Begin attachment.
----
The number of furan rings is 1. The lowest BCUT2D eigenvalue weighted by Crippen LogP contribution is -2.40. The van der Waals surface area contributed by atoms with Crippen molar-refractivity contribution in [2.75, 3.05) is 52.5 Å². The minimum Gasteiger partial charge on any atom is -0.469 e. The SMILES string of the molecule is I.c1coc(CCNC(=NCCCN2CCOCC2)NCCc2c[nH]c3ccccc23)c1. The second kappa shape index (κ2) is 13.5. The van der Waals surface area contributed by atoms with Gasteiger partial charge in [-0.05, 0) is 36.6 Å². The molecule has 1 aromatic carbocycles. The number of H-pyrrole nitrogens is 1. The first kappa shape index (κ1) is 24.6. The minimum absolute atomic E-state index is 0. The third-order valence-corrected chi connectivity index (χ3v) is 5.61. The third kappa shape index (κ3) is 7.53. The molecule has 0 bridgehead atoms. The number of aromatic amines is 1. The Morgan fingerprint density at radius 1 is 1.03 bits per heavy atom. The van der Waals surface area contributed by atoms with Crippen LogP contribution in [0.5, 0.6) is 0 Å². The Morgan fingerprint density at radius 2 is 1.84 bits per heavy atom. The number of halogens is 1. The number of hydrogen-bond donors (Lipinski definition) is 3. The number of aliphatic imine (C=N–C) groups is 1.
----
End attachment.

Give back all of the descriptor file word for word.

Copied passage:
The number of furan rings is 1. The lowest BCUT2D eigenvalue weighted by Crippen LogP contribution is -2.40. The van der Waals surface area contributed by atoms with Crippen molar-refractivity contribution in [2.75, 3.05) is 52.5 Å². The minimum Gasteiger partial charge on any atom is -0.469 e. The SMILES string of the molecule is I.c1coc(CCNC(=NCCCN2CCOCC2)NCCc2c[nH]c3ccccc23)c1. The second kappa shape index (κ2) is 13.5. The van der Waals surface area contributed by atoms with Gasteiger partial charge in [-0.05, 0) is 36.6 Å². The molecule has 1 aromatic carbocycles. The number of H-pyrrole nitrogens is 1. The first kappa shape index (κ1) is 24.6. The minimum absolute atomic E-state index is 0. The third-order valence-corrected chi connectivity index (χ3v) is 5.61. The third kappa shape index (κ3) is 7.53. The molecule has 0 bridgehead atoms. The number of aromatic amines is 1. The Morgan fingerprint density at radius 1 is 1.03 bits per heavy atom. The van der Waals surface area contributed by atoms with Crippen LogP contribution in [0.5, 0.6) is 0 Å². The Morgan fingerprint density at radius 2 is 1.84 bits per heavy atom. The number of halogens is 1. The number of hydrogen-bond donors (Lipinski definition) is 3. The number of aliphatic imine (C=N–C) groups is 1.